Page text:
In the standard SIS model, infection can only be transmitted by having a contact between an infected and a susceptible individual. Emotional ‘infections’, however, can also arise owing to spontaneous factors other than transmission. Therefore, we extend the SIS model by adding a term whereby uninfected individuals spontaneously (or ‘automatically’) become infected at a constant rate *a*, independent of infected contacts. A diagrammatic representation of our modified SIS model, which we will call SISa, is shown in figure 1. The corresponding differential equations for a well-mixed population are described in equation (2.1). When the population is not well-mixed but instead constrained on a social network, the transmission rate for each individual depends on the number of infected contacts (*n*_{I}) instead of the total number of infected individuals (*I*).
2.1
where *S* is the number of susceptible individuals, *I* the number of infected individuals *β* the transmission rate, *g* the recovery rate, and *a* the rate of spontaneous infection. This model assumes a constant population size, neglecting birth and death.

### (b) Parameter estimation

The classical definition of an infectious disease in the SIS/SIR context is that (i) the probability of an individual transitioning from susceptible to infected is an increasing function of the number of infected contacts, while (ii) the probability of a transition from infected to susceptible (i.e. recovery) is independent of the number or state of contacts. Exposure to infected individuals makes you more likely to become sick, but once you are infected you recover at a constant rate regardless of contacts. In addition to infectious contagion, the SISa model has an additional spontaneous mode of acquiring disease. To both test that a behaviour displays infectious-disease-like dynamics, and to estimate values for the model parameters *a*, *β* and *g*, we can use dynamic information about transitions between states based on multiple time points in longitudinal data. For data points separated by time intervals (*Δ**t*) smaller than the average time between transitions, the transition probabilities can be linearized. The probability of a transition from susceptible to infected after a time *Δ**t* can be given by *P*(*S* → *I*, *Δ**t*) ∼ (*a* + *β**n*_{I})*Δ**t*, and the probability of transition from infected to susceptible after time *Δ**t*, by *P*(*I* → *S*, *Δ**t*) ∼*g**Δ**t*. It is necessary for the time between measurements to not be comparable to or greater than the average lifetime of a state to keep the probability of double transitions within a time interval low.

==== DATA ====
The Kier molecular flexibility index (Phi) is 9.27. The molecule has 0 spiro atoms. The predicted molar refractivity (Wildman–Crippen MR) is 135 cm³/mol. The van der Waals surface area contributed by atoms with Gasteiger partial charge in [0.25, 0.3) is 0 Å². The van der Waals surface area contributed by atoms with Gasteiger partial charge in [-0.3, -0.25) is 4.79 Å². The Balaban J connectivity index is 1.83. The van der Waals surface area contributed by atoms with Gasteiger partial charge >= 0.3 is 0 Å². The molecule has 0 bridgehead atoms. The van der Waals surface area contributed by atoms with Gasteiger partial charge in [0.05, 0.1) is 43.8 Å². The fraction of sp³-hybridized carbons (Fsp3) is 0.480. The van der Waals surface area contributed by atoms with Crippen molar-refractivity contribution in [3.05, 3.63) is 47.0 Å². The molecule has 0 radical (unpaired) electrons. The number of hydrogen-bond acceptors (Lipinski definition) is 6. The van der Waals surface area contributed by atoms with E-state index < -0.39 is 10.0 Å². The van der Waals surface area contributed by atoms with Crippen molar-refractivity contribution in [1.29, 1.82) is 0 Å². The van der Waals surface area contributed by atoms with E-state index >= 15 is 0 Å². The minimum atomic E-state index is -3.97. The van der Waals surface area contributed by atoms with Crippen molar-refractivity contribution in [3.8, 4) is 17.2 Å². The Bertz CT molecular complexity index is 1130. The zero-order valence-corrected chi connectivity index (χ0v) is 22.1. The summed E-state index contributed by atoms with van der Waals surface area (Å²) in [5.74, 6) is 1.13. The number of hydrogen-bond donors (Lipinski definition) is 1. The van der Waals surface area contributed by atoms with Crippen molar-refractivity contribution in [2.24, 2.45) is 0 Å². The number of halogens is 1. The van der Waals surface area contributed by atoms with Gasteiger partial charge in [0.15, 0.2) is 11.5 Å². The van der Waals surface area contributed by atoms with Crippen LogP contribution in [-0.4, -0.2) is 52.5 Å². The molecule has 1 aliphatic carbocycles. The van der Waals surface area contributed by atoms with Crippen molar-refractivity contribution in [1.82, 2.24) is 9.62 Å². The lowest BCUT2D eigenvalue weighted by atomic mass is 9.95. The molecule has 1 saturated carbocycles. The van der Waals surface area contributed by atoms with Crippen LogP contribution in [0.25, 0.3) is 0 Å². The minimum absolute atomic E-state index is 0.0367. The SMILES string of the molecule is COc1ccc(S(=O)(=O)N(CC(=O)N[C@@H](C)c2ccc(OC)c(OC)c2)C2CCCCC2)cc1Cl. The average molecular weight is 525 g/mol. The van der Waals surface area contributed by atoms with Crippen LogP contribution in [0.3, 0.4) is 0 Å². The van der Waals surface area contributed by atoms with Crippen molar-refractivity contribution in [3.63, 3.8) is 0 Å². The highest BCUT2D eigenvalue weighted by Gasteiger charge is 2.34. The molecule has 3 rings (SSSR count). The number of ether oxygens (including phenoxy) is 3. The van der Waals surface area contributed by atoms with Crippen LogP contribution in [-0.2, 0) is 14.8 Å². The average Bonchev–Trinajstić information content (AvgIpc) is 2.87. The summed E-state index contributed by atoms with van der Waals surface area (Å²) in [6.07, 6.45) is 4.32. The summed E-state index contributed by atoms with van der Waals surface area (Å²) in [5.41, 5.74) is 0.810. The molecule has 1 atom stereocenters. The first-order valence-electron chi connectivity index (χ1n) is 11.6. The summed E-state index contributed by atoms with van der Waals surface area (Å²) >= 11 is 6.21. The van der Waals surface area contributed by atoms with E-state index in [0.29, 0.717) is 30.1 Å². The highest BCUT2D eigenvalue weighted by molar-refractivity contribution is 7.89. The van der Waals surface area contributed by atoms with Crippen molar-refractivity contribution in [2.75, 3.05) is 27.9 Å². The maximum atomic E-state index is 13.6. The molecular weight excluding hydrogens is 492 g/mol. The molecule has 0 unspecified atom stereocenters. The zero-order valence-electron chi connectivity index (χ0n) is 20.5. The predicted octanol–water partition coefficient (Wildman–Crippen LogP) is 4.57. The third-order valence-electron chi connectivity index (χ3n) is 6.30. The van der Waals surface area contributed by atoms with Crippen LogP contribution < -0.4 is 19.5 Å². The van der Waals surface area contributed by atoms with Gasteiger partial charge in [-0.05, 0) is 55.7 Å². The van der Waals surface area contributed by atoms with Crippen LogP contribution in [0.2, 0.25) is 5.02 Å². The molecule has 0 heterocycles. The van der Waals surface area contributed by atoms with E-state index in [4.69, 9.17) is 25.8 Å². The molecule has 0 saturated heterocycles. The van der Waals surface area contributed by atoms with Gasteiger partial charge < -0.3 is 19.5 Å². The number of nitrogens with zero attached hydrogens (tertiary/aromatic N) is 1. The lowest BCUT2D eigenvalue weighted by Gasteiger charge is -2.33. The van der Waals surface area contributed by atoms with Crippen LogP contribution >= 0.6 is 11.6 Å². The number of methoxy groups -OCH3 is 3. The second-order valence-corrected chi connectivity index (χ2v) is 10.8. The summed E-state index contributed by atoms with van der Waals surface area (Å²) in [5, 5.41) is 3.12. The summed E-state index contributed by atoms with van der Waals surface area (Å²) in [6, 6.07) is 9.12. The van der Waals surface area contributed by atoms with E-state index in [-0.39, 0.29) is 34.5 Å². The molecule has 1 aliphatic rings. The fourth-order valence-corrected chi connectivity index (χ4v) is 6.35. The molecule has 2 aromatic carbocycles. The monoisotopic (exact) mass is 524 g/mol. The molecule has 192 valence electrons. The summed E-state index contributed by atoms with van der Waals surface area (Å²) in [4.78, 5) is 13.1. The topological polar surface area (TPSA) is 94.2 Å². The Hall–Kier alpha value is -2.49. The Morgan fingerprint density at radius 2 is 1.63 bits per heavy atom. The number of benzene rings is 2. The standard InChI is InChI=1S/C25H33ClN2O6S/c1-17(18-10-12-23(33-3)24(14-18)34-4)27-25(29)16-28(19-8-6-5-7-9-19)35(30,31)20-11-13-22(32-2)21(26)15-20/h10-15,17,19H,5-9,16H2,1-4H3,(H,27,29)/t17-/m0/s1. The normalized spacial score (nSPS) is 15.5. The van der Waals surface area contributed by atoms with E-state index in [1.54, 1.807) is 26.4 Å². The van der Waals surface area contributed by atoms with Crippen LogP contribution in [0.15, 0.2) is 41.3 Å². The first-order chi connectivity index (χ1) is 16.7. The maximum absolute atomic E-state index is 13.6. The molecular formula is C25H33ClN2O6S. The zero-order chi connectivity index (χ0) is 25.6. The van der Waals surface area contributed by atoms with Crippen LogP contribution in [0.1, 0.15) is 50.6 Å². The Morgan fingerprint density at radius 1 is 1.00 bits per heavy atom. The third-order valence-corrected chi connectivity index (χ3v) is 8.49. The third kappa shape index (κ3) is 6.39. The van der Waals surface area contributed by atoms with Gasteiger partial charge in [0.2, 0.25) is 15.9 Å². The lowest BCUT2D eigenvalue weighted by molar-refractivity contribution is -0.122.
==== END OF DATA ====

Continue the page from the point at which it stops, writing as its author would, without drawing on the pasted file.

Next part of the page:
### (c) Dataset